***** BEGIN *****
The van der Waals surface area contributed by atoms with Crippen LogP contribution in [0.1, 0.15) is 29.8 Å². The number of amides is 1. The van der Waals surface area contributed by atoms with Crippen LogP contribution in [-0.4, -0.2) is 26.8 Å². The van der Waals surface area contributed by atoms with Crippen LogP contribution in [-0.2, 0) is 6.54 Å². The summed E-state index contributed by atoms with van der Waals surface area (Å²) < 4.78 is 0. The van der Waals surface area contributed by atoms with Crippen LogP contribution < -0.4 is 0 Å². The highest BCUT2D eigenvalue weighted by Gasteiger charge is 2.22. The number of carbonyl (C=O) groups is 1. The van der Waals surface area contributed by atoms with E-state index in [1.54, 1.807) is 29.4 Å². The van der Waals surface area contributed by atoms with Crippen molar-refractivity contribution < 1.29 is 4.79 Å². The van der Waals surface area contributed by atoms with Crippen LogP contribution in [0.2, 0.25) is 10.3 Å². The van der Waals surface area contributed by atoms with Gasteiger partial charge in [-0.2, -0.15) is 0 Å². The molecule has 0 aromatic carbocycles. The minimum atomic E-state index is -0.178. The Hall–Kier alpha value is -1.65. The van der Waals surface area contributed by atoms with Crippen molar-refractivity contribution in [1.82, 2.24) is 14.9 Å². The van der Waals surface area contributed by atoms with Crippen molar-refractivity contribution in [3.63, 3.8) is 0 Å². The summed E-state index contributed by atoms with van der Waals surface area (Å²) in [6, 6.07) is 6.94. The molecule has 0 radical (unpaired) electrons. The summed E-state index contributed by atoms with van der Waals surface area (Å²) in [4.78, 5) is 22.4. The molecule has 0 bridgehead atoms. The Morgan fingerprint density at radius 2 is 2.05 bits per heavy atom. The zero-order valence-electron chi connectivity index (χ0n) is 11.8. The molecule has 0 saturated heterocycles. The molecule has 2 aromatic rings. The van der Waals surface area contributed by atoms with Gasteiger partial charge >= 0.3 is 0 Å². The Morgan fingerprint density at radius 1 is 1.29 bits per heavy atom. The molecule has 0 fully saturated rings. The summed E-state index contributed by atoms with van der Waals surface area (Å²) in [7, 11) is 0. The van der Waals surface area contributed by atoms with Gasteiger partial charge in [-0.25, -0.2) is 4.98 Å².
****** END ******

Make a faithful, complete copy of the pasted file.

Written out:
The van der Waals surface area contributed by atoms with Crippen LogP contribution in [0.1, 0.15) is 29.8 Å². The number of amides is 1. The van der Waals surface area contributed by atoms with Crippen LogP contribution in [-0.4, -0.2) is 26.8 Å². The van der Waals surface area contributed by atoms with Crippen LogP contribution in [-0.2, 0) is 6.54 Å². The summed E-state index contributed by atoms with van der Waals surface area (Å²) < 4.78 is 0. The van der Waals surface area contributed by atoms with Crippen LogP contribution < -0.4 is 0 Å². The highest BCUT2D eigenvalue weighted by Gasteiger charge is 2.22. The number of carbonyl (C=O) groups is 1. The van der Waals surface area contributed by atoms with E-state index in [1.54, 1.807) is 29.4 Å². The van der Waals surface area contributed by atoms with Crippen molar-refractivity contribution < 1.29 is 4.79 Å². The van der Waals surface area contributed by atoms with Crippen LogP contribution in [0.2, 0.25) is 10.3 Å². The van der Waals surface area contributed by atoms with Gasteiger partial charge in [-0.2, -0.15) is 0 Å². The molecule has 0 aromatic carbocycles. The minimum atomic E-state index is -0.178. The Hall–Kier alpha value is -1.65. The van der Waals surface area contributed by atoms with Crippen molar-refractivity contribution in [1.82, 2.24) is 14.9 Å². The van der Waals surface area contributed by atoms with Crippen molar-refractivity contribution in [3.63, 3.8) is 0 Å². The summed E-state index contributed by atoms with van der Waals surface area (Å²) in [6, 6.07) is 6.94. The molecule has 0 radical (unpaired) electrons. The summed E-state index contributed by atoms with van der Waals surface area (Å²) in [4.78, 5) is 22.4. The molecule has 0 bridgehead atoms. The Morgan fingerprint density at radius 2 is 2.05 bits per heavy atom. The zero-order valence-electron chi connectivity index (χ0n) is 11.8. The molecule has 0 saturated heterocycles. The molecule has 2 aromatic rings. The van der Waals surface area contributed by atoms with Gasteiger partial charge >= 0.3 is 0 Å². The Morgan fingerprint density at radius 1 is 1.29 bits per heavy atom. The molecule has 0 fully saturated rings. The summed E-state index contributed by atoms with van der Waals surface area (Å²) in [7, 11) is 0. The van der Waals surface area contributed by atoms with Gasteiger partial charge in [-0.25, -0.2) is 4.98 Å².